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Federalism can't cut short VP Robredo term – experts

MANILA, Philippines – Constitutionalist Amado Valdez said that the post of vice president will be abolished when the country shifts to a parliamentary form of government under the federal system that President-elect Rodrigo Duterte is pushing.

Vice President-elect Leni Robredo, however, “will not be denied” the 6-year term to which she had been voted until 2022, he clarified.

“Both the president and vice president posts will be abolished if there is a change in our form of government. Everybody will be out of the positions which are under the present Constitution,” Valdez told Rappler in a phone interview on Wednesday, June 7.

A former dean of the University of the East College of Law, Valdez said that the positions present in the current form of government would have to shoulder the tasks in transitioning to federalism.

“They are still needed. By the time their term expires, that’s the only time the situation will normalize in the new system of government,” he explained in a mix of English and Filipino.

Impossible, no legal grounds

Pampanga 3rd District Representative Oscar Rodriguez affirmed Valdez’s point. Sitting as a vice chairperson of the House committee on constitutional amendments, Rodriguez said that cutting short Robredo’s term is a “remote possibility” and even “impossible.” 

“It won’t happen immediately. Because the people have to be consulted whether a constituent assembly or a constitutional convention is held [to change the constitution],” he said in Filipino.

Another vice chairperson of the same committee, Dasmariñas City Representative Elpidio Barzaga, said that there are no legal grounds to cut short Robredo’s term even if the shift to federalism happens. 

Barzaga said that, as a general rule, laws and the Constitution should be observed in future situations and should not have any retroactive effect.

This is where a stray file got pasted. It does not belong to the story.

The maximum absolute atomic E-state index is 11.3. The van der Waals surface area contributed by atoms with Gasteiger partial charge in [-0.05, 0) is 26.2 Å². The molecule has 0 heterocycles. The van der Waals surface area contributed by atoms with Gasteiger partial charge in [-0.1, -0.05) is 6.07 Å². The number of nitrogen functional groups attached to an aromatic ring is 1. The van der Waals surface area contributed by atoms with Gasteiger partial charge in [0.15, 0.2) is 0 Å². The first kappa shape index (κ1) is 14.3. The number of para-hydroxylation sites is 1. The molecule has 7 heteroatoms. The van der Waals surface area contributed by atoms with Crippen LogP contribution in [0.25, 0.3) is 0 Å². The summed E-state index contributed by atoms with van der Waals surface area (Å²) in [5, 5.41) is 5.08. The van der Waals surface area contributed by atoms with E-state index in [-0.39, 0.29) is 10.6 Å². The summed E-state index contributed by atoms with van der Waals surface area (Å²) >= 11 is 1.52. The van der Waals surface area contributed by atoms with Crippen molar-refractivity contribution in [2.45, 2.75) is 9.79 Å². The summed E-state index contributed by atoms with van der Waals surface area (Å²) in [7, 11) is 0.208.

“Under that premise, pursuant to the Constitution, pursuant to the mandate of the people, Leni Robredo already [has] a mandate and a vested right to be our vice president for a period of 6 years,” he said.

Barzaga emphasized: “Even assuming further that in that federal form of government, there will be no vice president, under these circumstances, there is no legal ground to cut short the term of Leni Robredo. We have to wait after 2022 before that provision could be effective.” 

On Tuesday, newly-elected Davao del Norte Representative Pantaleon Alvarez pointed out that there will be no vice president in the federal form of government President-elect Rodrigo Duterte is advocating.

Eyed by Duterte’s Partido Demokratiko Pilipino-Lakas ng Bayan (PDP-Laban) as the new House Speaker, Alvarez said that retaining the seat Robredo recently won will depend on the agreements that will be drafted by members of the constitutional convention or the constituent assembly.

Only in PH-style federalism  

Bayan Muna Representative Carlos Isagani Zarate supported Alvarez’s statement that having a vice president in a federal government is conditional at this point. But he noted that there is still a way to keep the position despite the government shift.

The minority member of the House committee on constitutional amendments said that the country can adopt a Filipino style of federalism, which may allow for creating or retaining a position.

“[It can be done] as long as the roles and authorities of a position are defined,” he said in a phone interview.

"We can have a presidential-type of federalism like in the United States. Or we can have the French style, wherein there is a president and a prime minister who almost have equal power," he said.

Long time coming

Speaker Feliciano Belmonte Jr, Robredo’s party mate in the ruling Liberal Party (LP), implied that the second highest post in the land may be changed to a deputy prime minister instead.

Asked about the expected scenarios in terms of having a vice president in the form of government that is being pushed by the Duterte camp, he said, “The United Kingdom and German models provide deputy prime ministers."

But Belmonte, who recently visited Alvarez in Davao, stressed that “things are still vague at the moment” and that “the federal thing is a long way off.”

Valdez said he sees the entire 6 years of the Duterte administration being “spent for transition.”

“The constitutional convention may run for one year. Then there’s the plebiscite that has to be approved. That will take another 6 months. There will be conferences and Congress has to pass supporting laws to implement the Constitution,” he said. –

Patty Pasion

Patty leads the Rappler+ membership program. She used to be a Rappler multimedia reporter who covered politics, labor, and development issues of vulnerable sectors.